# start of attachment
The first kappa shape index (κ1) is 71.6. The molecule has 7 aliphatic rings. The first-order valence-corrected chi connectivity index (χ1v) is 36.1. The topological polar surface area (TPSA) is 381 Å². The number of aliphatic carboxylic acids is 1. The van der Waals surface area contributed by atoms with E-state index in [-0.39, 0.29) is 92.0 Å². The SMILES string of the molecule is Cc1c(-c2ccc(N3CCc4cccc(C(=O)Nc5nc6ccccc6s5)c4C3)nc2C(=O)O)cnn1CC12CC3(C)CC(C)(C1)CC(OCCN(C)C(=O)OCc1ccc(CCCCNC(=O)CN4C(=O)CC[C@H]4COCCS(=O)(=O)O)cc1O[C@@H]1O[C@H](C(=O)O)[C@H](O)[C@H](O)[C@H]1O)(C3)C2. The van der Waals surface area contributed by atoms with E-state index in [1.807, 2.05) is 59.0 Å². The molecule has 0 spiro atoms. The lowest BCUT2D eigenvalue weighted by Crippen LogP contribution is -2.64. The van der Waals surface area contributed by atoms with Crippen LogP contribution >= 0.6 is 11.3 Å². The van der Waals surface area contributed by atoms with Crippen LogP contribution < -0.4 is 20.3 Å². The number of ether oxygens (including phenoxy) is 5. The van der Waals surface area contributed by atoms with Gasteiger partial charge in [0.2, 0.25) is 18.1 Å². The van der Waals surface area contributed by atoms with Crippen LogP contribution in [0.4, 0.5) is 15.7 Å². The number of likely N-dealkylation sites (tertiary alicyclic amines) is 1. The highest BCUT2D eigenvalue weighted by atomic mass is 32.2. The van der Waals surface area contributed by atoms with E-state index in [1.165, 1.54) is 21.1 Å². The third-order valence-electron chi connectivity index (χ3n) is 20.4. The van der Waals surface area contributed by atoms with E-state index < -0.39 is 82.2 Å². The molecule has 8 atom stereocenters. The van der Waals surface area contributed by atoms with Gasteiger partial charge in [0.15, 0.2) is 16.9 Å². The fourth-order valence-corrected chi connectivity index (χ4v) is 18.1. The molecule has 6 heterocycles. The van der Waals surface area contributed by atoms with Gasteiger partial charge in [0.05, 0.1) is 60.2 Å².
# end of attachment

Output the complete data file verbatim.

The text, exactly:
The first kappa shape index (κ1) is 71.6. The molecule has 7 aliphatic rings. The first-order valence-corrected chi connectivity index (χ1v) is 36.1. The topological polar surface area (TPSA) is 381 Å². The number of aliphatic carboxylic acids is 1. The van der Waals surface area contributed by atoms with E-state index in [-0.39, 0.29) is 92.0 Å². The SMILES string of the molecule is Cc1c(-c2ccc(N3CCc4cccc(C(=O)Nc5nc6ccccc6s5)c4C3)nc2C(=O)O)cnn1CC12CC3(C)CC(C)(C1)CC(OCCN(C)C(=O)OCc1ccc(CCCCNC(=O)CN4C(=O)CC[C@H]4COCCS(=O)(=O)O)cc1O[C@@H]1O[C@H](C(=O)O)[C@H](O)[C@H](O)[C@H]1O)(C3)C2. The van der Waals surface area contributed by atoms with E-state index in [1.807, 2.05) is 59.0 Å². The molecule has 0 spiro atoms. The lowest BCUT2D eigenvalue weighted by Crippen LogP contribution is -2.64. The van der Waals surface area contributed by atoms with Crippen LogP contribution >= 0.6 is 11.3 Å². The van der Waals surface area contributed by atoms with Crippen LogP contribution < -0.4 is 20.3 Å². The number of ether oxygens (including phenoxy) is 5. The van der Waals surface area contributed by atoms with Gasteiger partial charge in [0.2, 0.25) is 18.1 Å². The van der Waals surface area contributed by atoms with Crippen LogP contribution in [0.4, 0.5) is 15.7 Å². The number of likely N-dealkylation sites (tertiary alicyclic amines) is 1. The highest BCUT2D eigenvalue weighted by atomic mass is 32.2. The van der Waals surface area contributed by atoms with E-state index in [1.165, 1.54) is 21.1 Å². The third-order valence-electron chi connectivity index (χ3n) is 20.4. The van der Waals surface area contributed by atoms with E-state index < -0.39 is 82.2 Å². The molecule has 8 atom stereocenters. The van der Waals surface area contributed by atoms with Gasteiger partial charge in [0.15, 0.2) is 16.9 Å². The fourth-order valence-corrected chi connectivity index (χ4v) is 18.1. The molecule has 6 heterocycles. The van der Waals surface area contributed by atoms with Gasteiger partial charge in [0.05, 0.1) is 60.2 Å².